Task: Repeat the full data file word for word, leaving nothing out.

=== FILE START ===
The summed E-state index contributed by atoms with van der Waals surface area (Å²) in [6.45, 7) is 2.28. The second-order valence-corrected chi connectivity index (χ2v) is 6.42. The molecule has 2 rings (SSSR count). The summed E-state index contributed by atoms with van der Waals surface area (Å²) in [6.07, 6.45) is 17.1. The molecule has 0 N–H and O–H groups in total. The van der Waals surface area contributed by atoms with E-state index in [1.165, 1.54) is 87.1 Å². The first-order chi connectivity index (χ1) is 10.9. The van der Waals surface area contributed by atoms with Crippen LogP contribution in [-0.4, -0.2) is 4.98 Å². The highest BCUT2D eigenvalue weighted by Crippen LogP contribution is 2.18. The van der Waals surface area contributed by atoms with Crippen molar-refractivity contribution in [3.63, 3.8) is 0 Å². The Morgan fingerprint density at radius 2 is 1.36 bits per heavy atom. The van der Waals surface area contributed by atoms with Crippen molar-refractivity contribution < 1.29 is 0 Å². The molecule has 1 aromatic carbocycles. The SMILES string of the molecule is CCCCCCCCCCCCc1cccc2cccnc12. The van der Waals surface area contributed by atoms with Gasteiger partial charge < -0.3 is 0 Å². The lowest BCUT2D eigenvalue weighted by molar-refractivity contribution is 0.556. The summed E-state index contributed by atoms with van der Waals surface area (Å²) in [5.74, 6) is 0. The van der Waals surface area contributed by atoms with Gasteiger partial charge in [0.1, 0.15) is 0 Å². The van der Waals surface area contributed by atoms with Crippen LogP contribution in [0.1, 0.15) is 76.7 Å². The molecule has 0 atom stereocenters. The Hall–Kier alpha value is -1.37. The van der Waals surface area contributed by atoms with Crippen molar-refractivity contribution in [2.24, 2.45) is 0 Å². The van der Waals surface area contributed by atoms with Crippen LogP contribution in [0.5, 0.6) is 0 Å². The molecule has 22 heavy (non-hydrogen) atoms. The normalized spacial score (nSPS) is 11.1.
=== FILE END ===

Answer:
The summed E-state index contributed by atoms with van der Waals surface area (Å²) in [6.45, 7) is 2.28. The second-order valence-corrected chi connectivity index (χ2v) is 6.42. The molecule has 2 rings (SSSR count). The summed E-state index contributed by atoms with van der Waals surface area (Å²) in [6.07, 6.45) is 17.1. The molecule has 0 N–H and O–H groups in total. The van der Waals surface area contributed by atoms with E-state index in [1.165, 1.54) is 87.1 Å². The first-order chi connectivity index (χ1) is 10.9. The van der Waals surface area contributed by atoms with Crippen LogP contribution in [-0.4, -0.2) is 4.98 Å². The highest BCUT2D eigenvalue weighted by Crippen LogP contribution is 2.18. The van der Waals surface area contributed by atoms with Crippen molar-refractivity contribution in [3.63, 3.8) is 0 Å². The Morgan fingerprint density at radius 2 is 1.36 bits per heavy atom. The van der Waals surface area contributed by atoms with Crippen molar-refractivity contribution < 1.29 is 0 Å². The molecule has 1 aromatic carbocycles. The SMILES string of the molecule is CCCCCCCCCCCCc1cccc2cccnc12. The van der Waals surface area contributed by atoms with Gasteiger partial charge < -0.3 is 0 Å². The lowest BCUT2D eigenvalue weighted by molar-refractivity contribution is 0.556. The summed E-state index contributed by atoms with van der Waals surface area (Å²) in [5.74, 6) is 0. The van der Waals surface area contributed by atoms with Gasteiger partial charge in [0.1, 0.15) is 0 Å². The van der Waals surface area contributed by atoms with Crippen LogP contribution in [0.1, 0.15) is 76.7 Å². The molecule has 0 atom stereocenters. The Hall–Kier alpha value is -1.37. The van der Waals surface area contributed by atoms with Crippen molar-refractivity contribution in [2.24, 2.45) is 0 Å². The van der Waals surface area contributed by atoms with Crippen LogP contribution in [0.5, 0.6) is 0 Å². The molecule has 22 heavy (non-hydrogen) atoms. The normalized spacial score (nSPS) is 11.1.